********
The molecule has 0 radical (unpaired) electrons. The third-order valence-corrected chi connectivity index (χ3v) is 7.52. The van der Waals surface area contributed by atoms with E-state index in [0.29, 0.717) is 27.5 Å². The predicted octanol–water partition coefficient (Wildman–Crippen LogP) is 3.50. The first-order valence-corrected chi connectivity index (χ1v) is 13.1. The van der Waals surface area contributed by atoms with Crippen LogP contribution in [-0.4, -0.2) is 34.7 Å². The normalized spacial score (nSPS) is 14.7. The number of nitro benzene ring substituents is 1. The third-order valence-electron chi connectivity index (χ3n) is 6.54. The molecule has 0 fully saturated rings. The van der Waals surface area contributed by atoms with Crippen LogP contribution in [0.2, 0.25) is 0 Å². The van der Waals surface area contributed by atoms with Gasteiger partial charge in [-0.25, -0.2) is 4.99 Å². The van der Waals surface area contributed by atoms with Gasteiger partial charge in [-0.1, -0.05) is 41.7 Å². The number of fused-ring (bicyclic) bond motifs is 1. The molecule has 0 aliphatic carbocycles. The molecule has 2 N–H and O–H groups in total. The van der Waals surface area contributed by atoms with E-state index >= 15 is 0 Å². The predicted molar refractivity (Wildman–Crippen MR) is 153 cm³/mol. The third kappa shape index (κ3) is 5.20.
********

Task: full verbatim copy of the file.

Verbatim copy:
The molecule has 0 radical (unpaired) electrons. The third-order valence-corrected chi connectivity index (χ3v) is 7.52. The van der Waals surface area contributed by atoms with E-state index in [0.29, 0.717) is 27.5 Å². The predicted octanol–water partition coefficient (Wildman–Crippen LogP) is 3.50. The first-order valence-corrected chi connectivity index (χ1v) is 13.1. The van der Waals surface area contributed by atoms with Crippen LogP contribution in [-0.4, -0.2) is 34.7 Å². The normalized spacial score (nSPS) is 14.7. The number of nitro benzene ring substituents is 1. The third-order valence-electron chi connectivity index (χ3n) is 6.54. The molecule has 0 fully saturated rings. The van der Waals surface area contributed by atoms with Crippen LogP contribution in [0.2, 0.25) is 0 Å². The van der Waals surface area contributed by atoms with Gasteiger partial charge in [-0.25, -0.2) is 4.99 Å². The van der Waals surface area contributed by atoms with Gasteiger partial charge in [-0.1, -0.05) is 41.7 Å². The number of fused-ring (bicyclic) bond motifs is 1. The molecule has 0 aliphatic carbocycles. The molecule has 2 N–H and O–H groups in total. The van der Waals surface area contributed by atoms with E-state index >= 15 is 0 Å². The predicted molar refractivity (Wildman–Crippen MR) is 153 cm³/mol. The third kappa shape index (κ3) is 5.20.